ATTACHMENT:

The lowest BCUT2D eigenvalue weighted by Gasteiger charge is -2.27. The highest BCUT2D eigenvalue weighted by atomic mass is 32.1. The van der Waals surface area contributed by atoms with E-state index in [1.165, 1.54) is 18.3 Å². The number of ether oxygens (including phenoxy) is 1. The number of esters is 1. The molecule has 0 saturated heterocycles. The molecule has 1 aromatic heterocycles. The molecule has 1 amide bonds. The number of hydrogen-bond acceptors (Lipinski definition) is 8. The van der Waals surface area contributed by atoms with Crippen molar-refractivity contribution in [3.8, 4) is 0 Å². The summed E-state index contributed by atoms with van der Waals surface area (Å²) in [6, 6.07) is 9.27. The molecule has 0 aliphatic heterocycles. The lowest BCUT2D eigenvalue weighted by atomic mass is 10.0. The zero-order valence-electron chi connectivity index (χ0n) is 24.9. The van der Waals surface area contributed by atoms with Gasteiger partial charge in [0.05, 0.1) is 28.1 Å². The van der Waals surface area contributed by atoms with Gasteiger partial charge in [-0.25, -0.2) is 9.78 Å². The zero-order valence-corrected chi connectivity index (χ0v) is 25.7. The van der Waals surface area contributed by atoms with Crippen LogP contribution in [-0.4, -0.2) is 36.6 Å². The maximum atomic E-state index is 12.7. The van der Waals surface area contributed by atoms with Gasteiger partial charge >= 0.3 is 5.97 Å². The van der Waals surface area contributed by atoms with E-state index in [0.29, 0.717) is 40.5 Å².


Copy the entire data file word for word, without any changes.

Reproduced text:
The lowest BCUT2D eigenvalue weighted by Gasteiger charge is -2.27. The highest BCUT2D eigenvalue weighted by atomic mass is 32.1. The van der Waals surface area contributed by atoms with E-state index in [1.165, 1.54) is 18.3 Å². The number of ether oxygens (including phenoxy) is 1. The number of esters is 1. The molecule has 0 saturated heterocycles. The molecule has 1 aromatic heterocycles. The molecule has 1 amide bonds. The number of hydrogen-bond acceptors (Lipinski definition) is 8. The van der Waals surface area contributed by atoms with Crippen molar-refractivity contribution in [3.8, 4) is 0 Å². The summed E-state index contributed by atoms with van der Waals surface area (Å²) in [6, 6.07) is 9.27. The molecule has 0 aliphatic heterocycles. The lowest BCUT2D eigenvalue weighted by atomic mass is 10.0. The zero-order valence-electron chi connectivity index (χ0n) is 24.9. The van der Waals surface area contributed by atoms with Gasteiger partial charge in [0.05, 0.1) is 28.1 Å². The van der Waals surface area contributed by atoms with Gasteiger partial charge in [-0.25, -0.2) is 9.78 Å². The zero-order valence-corrected chi connectivity index (χ0v) is 25.7. The van der Waals surface area contributed by atoms with Crippen LogP contribution in [-0.4, -0.2) is 36.6 Å². The maximum atomic E-state index is 12.7. The van der Waals surface area contributed by atoms with Gasteiger partial charge >= 0.3 is 5.97 Å². The van der Waals surface area contributed by atoms with E-state index in [0.29, 0.717) is 40.5 Å².